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Nuggets for good project management, by experts

By Jennifer Lonoff Schiff
16 June 2016   |   1:56 am
To be a good project manager, especially if you are in IT, you need a certain amount of technical know-how. You also need a variety of non-technical abilities that can help you navigate the challenges ...


To be a good project manager, especially if you are in IT, you need a certain amount of technical know-how. You also need a variety of non-technical abilities that can help you navigate the challenges inherent in project management, from scope creep and delays to conflicts among team members.
The seven soft skills every project manager needs are the abilities to listen, be organized, proactive, detail oriented, communicate effectively, delegate, anticipate problems and be flexible.

“With every successful project comes a project manager who listens,” says Jelissa Brooks, project manager, Creative Juice, a graphic design & Web design agency. “Listening is the key to learning and engaging with both your clients and your team. Listening allows you to ask the right questions to get to know your client and clients’ needs, which is crucial when developing a scope and plan that helps deliver a product that meets client expectations with minimal project revision.”

To be a good project manager, “you have to be organised,” says Jose Tijam, senior project manager, Health Net/Centene. “There are a lot of moving parts in projects, and that’s why organizations need project managers. Keeping track of a multitude of tasks, issues, decisions, action items [and] milestones, while ensuring resources remain accountable, is a skill good project managers must have.”

According to John J. Glick, owner, Glick Brothers Roofing, “a top skill project managers must possess is organization. When you have a large amount of projects going on at one time, it is important to keep information about the project accurate and up to date.

“As the project manager, it is your job to make sure everything runs smoothly. Having all of the projects’ details laid out correctly allows the rest of your team to get the project done in a timely manner and as promised. Not only will your clients be happy with the results, but your company and its services will receive a positive reputation in return.”

Also, “project managers need to be proactive,” says Rosie Brown, creative project manager, Sterling Communications, a tech PR agency, stressing that “this word is thrown around a lot in management books and performance reviews, but this is an essential skill for those in charge of leading and organizing account teams, programs, and everything in between.

He added that “there’s nothing more dangerous to a project’s well-being than a project manager who has become complacent. Project managers with initiative don’t wait to be asked for schedules, budget breakdowns or status updates. Instead, they light the way for their teams and are always prepared to tell them what’s ahead.”

A manager must be detail-oriented. The Vice President of Marketing for Redbooth, a project management and collaboration platform Charles Studt pointed out that “the detail orientation that drives your spouse/significant other crazy will make you tremendously successful as a project manager.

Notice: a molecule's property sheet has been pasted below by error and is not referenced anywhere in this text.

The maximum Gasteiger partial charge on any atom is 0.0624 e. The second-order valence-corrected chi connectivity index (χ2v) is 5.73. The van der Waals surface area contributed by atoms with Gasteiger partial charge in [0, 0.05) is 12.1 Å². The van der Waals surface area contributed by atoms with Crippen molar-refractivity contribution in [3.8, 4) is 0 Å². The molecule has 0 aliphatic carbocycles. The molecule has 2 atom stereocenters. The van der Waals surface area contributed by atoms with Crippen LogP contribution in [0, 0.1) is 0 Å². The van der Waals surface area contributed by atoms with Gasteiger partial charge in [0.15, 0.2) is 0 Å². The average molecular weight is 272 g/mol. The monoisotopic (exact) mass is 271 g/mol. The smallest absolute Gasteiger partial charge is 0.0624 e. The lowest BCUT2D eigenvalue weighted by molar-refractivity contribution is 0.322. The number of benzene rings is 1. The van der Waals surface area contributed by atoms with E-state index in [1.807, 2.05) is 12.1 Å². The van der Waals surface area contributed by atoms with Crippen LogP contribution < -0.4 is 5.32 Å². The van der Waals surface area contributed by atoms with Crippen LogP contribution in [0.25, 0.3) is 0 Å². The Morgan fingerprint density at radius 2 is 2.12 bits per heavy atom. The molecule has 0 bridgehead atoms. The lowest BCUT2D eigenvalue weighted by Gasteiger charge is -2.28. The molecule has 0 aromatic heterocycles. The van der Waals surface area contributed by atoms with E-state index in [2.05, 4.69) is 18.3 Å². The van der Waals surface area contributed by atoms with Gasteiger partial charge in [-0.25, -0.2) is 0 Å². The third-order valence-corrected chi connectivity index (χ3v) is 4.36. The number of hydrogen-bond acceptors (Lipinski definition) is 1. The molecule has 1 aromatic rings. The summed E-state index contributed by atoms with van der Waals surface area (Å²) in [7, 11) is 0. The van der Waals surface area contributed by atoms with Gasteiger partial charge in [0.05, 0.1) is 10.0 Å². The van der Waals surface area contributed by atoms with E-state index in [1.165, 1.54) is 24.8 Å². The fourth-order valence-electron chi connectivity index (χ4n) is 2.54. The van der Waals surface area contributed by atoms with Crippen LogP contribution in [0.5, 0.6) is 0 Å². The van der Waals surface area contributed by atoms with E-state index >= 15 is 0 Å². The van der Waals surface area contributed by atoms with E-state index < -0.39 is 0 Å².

“Your ability to let no detail too small fall through the cracks while understanding how they all fit together is what keeps the project on track. But conversely, don’t let the details overwhelm you so that you lose sight of the big picture business outcomes your project is intended to produce.”

The Programme Manager of The Nerdery, Ted Carlson noted that “a project manager’s primary role is as a communicator. No skill is more important, which provides custom software design and development. Clear, consistent communication [is essential for project success]. Artful project managers make it a priority to understand their various project members and stakeholders, and they tailor communication style and channel to best fit and reach those audiences – [and] keep everyone informed.”

To Ginny Woolridge of ArcherPoint, which specialises in business solutions built on Microsoft Dynamics NAV, “you cannot do everything yourself. You have to delegate work to others… [and] know [your] teams’ strengths, as well as their current workloads, in order to delegate properly.”

The Director of Product Management, Work & Co, a digital design and technology company, Rachel Bogan said “as a product manager, you always need to anticipate what could go wrong, what your clients needs, or what your team is going to be taking on next. If you don’t [think several moves ahead and] have a little bit of fear that you may miss something, you probably will.”

Having capacity for flexibility – and keeping calm under pressure is another quality required of a good manager

“Scope changes, feedback isn’t always as positive as you’d like, and sometimes you just have to go back to the drawing board,” says Pete Shelly, lead project manager, Huemor, a design and marketing agency.

“No matter how much planning we do, a little chaos is inevitable in a high-pressure industry with tight deadlines and astronomical client expectations. Being able to roll with the punches – [and maintain] your composure – helps your team feel more at ease so they can do their best work,” he added.

Jennifer Lonoff Schiff is a business and technology writer and a contributor to